One of the biggest résumé trends Christine has seen with baby boomers is that they list every piece of experience they have. Instead of trying to fit everything on your résumé, focus on your past 10 years or so of experience.
"[Add] a very short reference to [your] early career path," Christine says. "[These] are ways to make yourself look current."
Instead of putting the old phrase, "References provided upon request," on your résumé, Christine says it's assumed you'll come in for an interview armed with this information.
Create a business card version of your résumé and keep it with you. Include your contact information and a brief description of your qualifications. You never know who you will run into, and you don't want to miss the golden opportunity.
Reconsider Snail Mail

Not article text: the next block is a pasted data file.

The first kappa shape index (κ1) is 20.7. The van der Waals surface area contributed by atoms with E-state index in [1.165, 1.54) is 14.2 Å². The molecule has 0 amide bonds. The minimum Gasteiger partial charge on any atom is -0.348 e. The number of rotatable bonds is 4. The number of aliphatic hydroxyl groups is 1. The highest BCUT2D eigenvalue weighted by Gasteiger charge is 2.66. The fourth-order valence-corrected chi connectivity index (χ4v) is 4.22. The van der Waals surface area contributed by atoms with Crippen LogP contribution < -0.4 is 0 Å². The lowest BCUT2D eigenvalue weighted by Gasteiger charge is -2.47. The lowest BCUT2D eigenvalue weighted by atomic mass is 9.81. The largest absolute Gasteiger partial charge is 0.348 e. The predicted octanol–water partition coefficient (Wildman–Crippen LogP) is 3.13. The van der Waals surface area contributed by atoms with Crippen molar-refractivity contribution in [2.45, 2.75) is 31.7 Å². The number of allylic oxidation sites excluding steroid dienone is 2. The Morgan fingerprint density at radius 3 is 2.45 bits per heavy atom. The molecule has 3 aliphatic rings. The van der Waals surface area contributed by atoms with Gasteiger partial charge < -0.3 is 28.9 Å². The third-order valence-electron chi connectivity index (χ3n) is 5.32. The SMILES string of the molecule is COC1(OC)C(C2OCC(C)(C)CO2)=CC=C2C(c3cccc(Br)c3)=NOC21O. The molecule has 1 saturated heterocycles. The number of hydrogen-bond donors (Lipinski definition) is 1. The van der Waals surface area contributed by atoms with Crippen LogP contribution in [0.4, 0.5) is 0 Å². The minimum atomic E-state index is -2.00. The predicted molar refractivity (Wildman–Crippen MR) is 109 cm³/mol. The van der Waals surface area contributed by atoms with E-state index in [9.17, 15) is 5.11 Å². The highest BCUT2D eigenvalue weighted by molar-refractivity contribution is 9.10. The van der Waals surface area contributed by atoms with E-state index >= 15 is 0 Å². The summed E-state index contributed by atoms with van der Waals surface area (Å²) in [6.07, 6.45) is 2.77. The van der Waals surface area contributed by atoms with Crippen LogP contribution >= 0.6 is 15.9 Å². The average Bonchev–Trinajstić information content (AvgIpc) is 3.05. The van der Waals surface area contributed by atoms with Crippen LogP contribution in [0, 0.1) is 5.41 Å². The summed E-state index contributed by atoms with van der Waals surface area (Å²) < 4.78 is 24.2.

If you're trying to send your résumé to someone you don't know, Christine says to forget e-mail and try snail mail.
"Unsolicited e-mail doesn't get read," she says. "At least some clerk is going to open up [mail], so there is a better chance that it's going to land on somebody's desk."
Christine also advises spending less time on the job boards. She says that less than 5 percent of job seekers find employment through them. Instead, she emphasizes the importance of networking and meeting people. Although she says it's hard and can be very intimidating, people need to get past these barricades if they want to have a chance at finding employment.
Learn to write stronger cover letters.